Data demand could slow wireless networks
(UPI Science News Via Acquire Media NewsEdge) As smartphone users consume more and more mobile data, wireless providers may be unable to keep up with the demand, a report by a U.S. research firm indicates.
Owners of iPhone, Android or Windows Phone smartphone devices have consumed 35 times more mobile data than a typical cellphone user, an annual report by Deloitte said.
The growing rate of data consumption could see a 50-fold growth in wireless traffic by 2016, it said.
The likely outcome will be a slowdown in data speeds and connection problems, mostly felt in cities, on networks with the most subscribers and in peak wireless hours, Deloitte said.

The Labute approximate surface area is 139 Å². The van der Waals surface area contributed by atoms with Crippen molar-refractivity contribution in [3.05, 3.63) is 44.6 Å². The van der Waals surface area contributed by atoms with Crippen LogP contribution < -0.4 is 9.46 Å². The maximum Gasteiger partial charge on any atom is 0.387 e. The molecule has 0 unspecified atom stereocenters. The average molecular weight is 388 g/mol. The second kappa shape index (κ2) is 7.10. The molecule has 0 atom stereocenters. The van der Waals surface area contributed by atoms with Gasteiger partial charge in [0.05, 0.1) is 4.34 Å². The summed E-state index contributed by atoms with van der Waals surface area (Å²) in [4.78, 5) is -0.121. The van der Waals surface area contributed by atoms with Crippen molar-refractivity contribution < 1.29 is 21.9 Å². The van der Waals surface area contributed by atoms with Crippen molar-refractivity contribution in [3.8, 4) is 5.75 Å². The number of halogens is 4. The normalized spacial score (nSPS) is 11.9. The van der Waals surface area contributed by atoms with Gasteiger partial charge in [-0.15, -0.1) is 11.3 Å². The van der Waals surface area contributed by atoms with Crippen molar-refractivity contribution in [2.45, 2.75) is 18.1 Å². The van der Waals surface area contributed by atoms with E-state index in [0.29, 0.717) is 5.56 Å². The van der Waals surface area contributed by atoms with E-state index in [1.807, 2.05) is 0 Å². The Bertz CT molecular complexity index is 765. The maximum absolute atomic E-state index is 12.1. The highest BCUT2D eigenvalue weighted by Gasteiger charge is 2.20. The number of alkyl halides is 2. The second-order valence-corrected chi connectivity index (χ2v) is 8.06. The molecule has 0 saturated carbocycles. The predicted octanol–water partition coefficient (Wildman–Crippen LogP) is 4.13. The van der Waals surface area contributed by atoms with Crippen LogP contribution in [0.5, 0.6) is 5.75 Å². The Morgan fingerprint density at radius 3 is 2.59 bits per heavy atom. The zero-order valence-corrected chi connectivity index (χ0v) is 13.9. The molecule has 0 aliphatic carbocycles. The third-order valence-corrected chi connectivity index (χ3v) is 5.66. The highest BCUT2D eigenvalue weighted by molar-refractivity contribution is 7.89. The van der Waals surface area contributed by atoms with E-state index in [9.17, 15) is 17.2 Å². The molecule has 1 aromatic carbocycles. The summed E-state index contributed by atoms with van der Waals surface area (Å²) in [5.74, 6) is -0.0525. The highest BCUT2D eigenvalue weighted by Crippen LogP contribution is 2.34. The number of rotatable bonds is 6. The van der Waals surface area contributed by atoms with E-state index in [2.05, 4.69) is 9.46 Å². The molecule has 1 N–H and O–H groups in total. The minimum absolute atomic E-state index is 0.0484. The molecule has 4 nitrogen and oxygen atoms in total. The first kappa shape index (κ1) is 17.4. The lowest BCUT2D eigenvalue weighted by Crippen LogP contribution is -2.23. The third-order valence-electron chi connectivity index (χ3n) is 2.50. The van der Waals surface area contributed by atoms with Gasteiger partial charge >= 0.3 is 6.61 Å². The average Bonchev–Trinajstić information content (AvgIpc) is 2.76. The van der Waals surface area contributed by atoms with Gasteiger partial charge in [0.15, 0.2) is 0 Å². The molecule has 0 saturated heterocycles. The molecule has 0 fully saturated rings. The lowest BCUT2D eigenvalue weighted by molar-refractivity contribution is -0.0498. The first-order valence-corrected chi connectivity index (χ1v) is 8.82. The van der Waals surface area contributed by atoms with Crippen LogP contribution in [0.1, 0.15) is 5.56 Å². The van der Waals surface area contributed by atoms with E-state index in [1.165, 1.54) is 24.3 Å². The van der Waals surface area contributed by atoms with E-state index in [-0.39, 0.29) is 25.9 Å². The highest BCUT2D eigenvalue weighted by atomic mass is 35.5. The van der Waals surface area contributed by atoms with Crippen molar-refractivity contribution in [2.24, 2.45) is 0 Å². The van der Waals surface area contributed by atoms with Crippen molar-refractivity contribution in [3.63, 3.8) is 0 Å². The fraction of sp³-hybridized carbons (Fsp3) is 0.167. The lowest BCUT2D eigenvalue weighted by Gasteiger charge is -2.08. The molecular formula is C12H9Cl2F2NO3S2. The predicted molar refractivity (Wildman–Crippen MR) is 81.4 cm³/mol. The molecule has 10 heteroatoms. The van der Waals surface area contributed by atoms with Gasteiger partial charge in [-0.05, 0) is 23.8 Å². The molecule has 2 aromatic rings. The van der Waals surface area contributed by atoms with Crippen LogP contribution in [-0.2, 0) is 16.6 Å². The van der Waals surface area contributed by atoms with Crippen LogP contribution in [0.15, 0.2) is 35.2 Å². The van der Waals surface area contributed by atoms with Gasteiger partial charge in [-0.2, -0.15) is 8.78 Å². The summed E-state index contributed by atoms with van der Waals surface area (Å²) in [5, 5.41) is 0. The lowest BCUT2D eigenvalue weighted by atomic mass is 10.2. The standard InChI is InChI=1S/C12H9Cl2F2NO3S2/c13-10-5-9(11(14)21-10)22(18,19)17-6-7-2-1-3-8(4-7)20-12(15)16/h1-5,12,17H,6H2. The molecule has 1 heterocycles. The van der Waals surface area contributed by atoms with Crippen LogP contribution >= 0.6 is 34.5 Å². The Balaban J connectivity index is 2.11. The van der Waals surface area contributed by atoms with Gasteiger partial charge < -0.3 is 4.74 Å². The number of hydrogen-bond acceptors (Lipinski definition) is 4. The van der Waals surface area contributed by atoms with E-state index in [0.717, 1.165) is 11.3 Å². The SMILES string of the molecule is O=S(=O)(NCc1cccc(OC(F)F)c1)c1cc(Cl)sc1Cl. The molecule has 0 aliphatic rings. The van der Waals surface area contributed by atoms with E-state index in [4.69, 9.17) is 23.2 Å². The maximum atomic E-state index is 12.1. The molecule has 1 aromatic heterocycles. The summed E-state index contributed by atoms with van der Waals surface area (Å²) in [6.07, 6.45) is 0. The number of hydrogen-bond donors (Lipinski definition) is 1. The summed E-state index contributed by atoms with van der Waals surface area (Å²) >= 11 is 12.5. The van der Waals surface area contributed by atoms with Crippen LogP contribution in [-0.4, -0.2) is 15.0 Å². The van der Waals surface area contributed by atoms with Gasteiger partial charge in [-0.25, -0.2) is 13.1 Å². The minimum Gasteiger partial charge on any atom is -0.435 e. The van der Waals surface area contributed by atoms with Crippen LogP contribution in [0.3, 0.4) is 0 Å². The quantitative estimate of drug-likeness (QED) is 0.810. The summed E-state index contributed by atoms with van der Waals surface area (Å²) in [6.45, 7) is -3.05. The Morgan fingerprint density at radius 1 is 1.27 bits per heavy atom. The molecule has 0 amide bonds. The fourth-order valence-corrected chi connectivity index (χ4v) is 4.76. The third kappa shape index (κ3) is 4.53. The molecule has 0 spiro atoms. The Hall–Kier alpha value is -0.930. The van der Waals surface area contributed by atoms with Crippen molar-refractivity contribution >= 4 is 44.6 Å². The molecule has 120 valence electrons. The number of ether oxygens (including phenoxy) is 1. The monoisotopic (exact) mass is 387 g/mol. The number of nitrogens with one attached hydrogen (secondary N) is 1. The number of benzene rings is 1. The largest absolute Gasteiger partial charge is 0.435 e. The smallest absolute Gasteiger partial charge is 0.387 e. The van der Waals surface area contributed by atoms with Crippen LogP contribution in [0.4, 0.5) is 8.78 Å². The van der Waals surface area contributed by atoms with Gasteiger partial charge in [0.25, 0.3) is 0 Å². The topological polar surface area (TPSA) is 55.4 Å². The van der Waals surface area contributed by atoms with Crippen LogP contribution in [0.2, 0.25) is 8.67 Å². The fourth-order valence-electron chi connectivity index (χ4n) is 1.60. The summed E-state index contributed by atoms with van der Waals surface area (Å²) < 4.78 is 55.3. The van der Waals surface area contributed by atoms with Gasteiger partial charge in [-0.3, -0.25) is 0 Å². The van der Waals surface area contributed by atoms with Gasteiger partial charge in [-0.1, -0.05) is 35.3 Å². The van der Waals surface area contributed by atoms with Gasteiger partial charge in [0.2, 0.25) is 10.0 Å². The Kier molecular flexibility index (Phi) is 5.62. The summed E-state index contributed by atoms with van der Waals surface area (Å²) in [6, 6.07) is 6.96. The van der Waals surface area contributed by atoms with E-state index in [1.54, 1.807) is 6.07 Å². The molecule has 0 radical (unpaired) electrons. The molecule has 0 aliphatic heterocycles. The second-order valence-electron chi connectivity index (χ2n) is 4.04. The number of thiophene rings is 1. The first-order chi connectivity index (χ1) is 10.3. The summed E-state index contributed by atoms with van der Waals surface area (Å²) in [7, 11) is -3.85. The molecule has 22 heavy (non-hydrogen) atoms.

Users could see two to three times as many failed attempts to connect, three to four times as many dropped calls or frozen web browsing, and both 3G and 4G speeds 50-90 percent lower than expected, the company said.
"In the worst situations, download speeds may be under 1Mbps for lengthy periods of time, making video streaming impossible and even web browsing difficult."
Wireless traffic has more than doubled each year since 2009 and the increasing numbers of smartphones and tablets in use will only make the problems worse, Deloitte said.
Attempts to free up additional bandwidth are lagging behind traffic growth, the report said.
"Demand for wireless bandwidth will likely attempt to outstrip these improvements in supply for at least several years. Major metropolitan areas in some geographies should expect to see continued deterioration in end-user experience," the Deloitte report concluded.
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